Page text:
Last week I wrote about the advantages of growing your own lawn from seed including choosing the perfect mixture of seed type to suit your requirements and growing conditions, and preparing the ground for your new lawn.
Final Ground Preparation
Now that you’ve prepared your sowing area, ensuring that it is weed and rubble free and sufficiently compacted (repeated heeling by treading on the soil with your weight on your heels, transversing the lawn area at right angles will help to level the ground and remove any air pockets) it is advisable to leave the bare earth for a couple of weeks which will give any weed seeds the chance to germinate. You can then hoe them off or use a glyphosate weedkiller which will leave the ground safe for planting within a few days of application.
Finally use a lawn fertiliser to treat the prepared ground this will help to give your new lawn a healthy start. It is important to choose a specialist lawn fertiliser since this will have the correct balance of nutrients specifically needed by grass.
Sowing Your Lawn Seed
There is no need to prepare your actual lawn seed – all good lawn seed mixtures come ready to sow. In order to get a uniform looking lawn you will need to distribute your lawn seed evenly avoiding over seeding some areas and under seeding others. For the amateur gardener this presents quite a challenge. The recommended method is to divide your lawn area into one metre wide strips mark these off using string or twine and then take a metre long cane and place this at right angles to the strip so you will have a square metre to sow.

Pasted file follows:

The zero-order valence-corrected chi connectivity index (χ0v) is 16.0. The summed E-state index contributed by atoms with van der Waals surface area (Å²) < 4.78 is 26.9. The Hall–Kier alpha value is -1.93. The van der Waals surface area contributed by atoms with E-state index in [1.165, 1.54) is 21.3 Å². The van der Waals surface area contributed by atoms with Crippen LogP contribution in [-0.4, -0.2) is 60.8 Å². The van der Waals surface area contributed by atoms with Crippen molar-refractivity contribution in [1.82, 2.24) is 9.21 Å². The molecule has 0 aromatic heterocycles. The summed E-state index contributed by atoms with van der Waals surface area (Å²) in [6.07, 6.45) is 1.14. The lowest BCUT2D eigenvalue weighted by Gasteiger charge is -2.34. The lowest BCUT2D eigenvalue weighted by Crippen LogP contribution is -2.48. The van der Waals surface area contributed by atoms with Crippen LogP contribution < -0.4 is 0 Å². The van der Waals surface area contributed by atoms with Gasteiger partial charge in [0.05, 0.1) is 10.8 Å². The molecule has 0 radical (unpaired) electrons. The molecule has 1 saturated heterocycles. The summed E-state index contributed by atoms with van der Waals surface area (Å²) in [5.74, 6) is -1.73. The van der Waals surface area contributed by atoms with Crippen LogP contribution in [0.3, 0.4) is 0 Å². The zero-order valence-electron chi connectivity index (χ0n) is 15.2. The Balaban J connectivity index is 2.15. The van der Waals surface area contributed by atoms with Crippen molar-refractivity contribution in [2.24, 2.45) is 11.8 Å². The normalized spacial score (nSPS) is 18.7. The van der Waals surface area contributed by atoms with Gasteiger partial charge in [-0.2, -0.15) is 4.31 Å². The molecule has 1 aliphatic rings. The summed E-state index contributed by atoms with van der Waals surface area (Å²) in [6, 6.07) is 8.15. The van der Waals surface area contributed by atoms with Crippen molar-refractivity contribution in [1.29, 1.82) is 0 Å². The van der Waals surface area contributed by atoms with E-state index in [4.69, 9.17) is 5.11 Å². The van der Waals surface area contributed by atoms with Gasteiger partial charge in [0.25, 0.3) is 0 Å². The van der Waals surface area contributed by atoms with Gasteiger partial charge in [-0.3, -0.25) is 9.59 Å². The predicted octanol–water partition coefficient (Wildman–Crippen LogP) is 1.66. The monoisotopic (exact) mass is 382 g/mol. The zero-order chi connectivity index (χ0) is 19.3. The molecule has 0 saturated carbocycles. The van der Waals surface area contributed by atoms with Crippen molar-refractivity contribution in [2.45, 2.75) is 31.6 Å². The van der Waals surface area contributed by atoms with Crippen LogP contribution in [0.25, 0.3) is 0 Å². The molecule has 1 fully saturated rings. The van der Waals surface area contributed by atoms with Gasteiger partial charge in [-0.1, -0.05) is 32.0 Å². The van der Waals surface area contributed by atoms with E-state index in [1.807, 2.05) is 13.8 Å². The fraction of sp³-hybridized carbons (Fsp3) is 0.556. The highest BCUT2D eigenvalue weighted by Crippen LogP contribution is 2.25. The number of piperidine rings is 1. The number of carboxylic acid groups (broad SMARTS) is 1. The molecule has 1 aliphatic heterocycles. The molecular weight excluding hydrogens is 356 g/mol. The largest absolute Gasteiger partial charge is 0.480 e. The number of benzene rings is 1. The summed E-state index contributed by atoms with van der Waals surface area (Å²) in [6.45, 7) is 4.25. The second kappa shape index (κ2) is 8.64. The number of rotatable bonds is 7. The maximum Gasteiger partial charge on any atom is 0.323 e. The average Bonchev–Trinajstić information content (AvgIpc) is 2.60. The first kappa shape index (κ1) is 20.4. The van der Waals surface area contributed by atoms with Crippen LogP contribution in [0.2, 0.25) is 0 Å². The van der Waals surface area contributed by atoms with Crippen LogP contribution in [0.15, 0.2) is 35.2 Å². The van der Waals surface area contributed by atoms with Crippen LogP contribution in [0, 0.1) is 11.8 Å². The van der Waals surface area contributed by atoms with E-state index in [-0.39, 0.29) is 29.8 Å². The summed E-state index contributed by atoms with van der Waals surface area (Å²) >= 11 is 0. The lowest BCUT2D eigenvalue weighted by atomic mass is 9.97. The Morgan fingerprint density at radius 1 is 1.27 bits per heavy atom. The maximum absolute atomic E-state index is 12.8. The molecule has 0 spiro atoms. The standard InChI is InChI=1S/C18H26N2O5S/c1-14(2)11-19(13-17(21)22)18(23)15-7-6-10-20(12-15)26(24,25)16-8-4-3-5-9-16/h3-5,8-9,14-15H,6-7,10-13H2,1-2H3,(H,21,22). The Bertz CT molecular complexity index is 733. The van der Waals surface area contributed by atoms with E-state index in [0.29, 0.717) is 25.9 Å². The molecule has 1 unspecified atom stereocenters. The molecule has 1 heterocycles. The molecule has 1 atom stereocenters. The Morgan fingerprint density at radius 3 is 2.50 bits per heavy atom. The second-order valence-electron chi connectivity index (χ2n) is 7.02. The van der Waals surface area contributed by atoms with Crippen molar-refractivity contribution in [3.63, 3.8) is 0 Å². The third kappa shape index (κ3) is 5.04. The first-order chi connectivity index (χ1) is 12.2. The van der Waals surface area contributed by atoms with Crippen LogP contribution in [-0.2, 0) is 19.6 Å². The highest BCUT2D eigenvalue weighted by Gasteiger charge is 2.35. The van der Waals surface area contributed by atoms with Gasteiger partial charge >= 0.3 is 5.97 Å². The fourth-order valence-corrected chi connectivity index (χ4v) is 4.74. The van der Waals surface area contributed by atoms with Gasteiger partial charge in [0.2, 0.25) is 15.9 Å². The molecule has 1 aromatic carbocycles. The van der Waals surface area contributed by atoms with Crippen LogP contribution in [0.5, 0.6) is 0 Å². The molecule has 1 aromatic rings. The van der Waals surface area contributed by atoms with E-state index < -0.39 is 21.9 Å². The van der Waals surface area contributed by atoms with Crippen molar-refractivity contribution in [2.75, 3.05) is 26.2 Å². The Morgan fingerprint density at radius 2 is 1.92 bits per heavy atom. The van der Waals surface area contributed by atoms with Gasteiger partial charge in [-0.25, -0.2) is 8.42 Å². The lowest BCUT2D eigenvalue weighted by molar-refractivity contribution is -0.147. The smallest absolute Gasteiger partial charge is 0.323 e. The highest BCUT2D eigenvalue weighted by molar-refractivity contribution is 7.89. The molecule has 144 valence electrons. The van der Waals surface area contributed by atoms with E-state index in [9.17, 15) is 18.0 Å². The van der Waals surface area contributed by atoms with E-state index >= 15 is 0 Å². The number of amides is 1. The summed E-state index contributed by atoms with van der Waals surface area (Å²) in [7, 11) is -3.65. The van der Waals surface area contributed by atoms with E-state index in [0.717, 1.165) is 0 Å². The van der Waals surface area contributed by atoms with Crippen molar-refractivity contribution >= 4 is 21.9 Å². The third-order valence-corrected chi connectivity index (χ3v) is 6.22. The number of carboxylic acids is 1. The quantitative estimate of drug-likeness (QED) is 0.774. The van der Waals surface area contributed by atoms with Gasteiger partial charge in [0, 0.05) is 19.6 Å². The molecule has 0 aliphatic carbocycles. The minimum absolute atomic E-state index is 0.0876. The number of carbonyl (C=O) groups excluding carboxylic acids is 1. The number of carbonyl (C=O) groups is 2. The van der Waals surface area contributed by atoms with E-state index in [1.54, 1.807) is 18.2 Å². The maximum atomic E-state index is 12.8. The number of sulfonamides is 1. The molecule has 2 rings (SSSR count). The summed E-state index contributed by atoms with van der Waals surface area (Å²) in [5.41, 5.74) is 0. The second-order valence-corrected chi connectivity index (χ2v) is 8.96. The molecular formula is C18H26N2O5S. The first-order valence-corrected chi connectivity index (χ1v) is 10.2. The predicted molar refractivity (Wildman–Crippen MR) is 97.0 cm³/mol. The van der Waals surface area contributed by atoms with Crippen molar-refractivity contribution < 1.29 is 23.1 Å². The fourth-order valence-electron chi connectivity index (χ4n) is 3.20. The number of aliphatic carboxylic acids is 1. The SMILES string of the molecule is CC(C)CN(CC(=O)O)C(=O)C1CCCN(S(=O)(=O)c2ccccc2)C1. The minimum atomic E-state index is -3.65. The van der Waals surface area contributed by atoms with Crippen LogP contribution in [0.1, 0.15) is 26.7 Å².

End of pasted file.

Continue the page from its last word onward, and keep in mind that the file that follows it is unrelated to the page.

There will be instructions on your lawn seed packet on how much seed to use per square metre, carefully weigh out this amount and then split it in two so that you can sow each square metre at transvers angles which will help for a more uniform sowing effect. It is advisable to prepare these all at once so if you have 40 square metres to sow prepare 80 small portions of seed – two for each square metre.
Sow your first marked square metre then move the cane up a metre and sow the next square metre and so on until you’ve finished. You can lightly and I must emphasize “lightly” rake the seed to slightly cover it with soil and then keep the area well watered.
Although the seed may be protected with a bird repellent coat, this does not help for the birds messing up your carefully prepared lawn bed by taking a dust bath! To keep birds away you can either use netting or simply stretch black cotton thread across the sown area.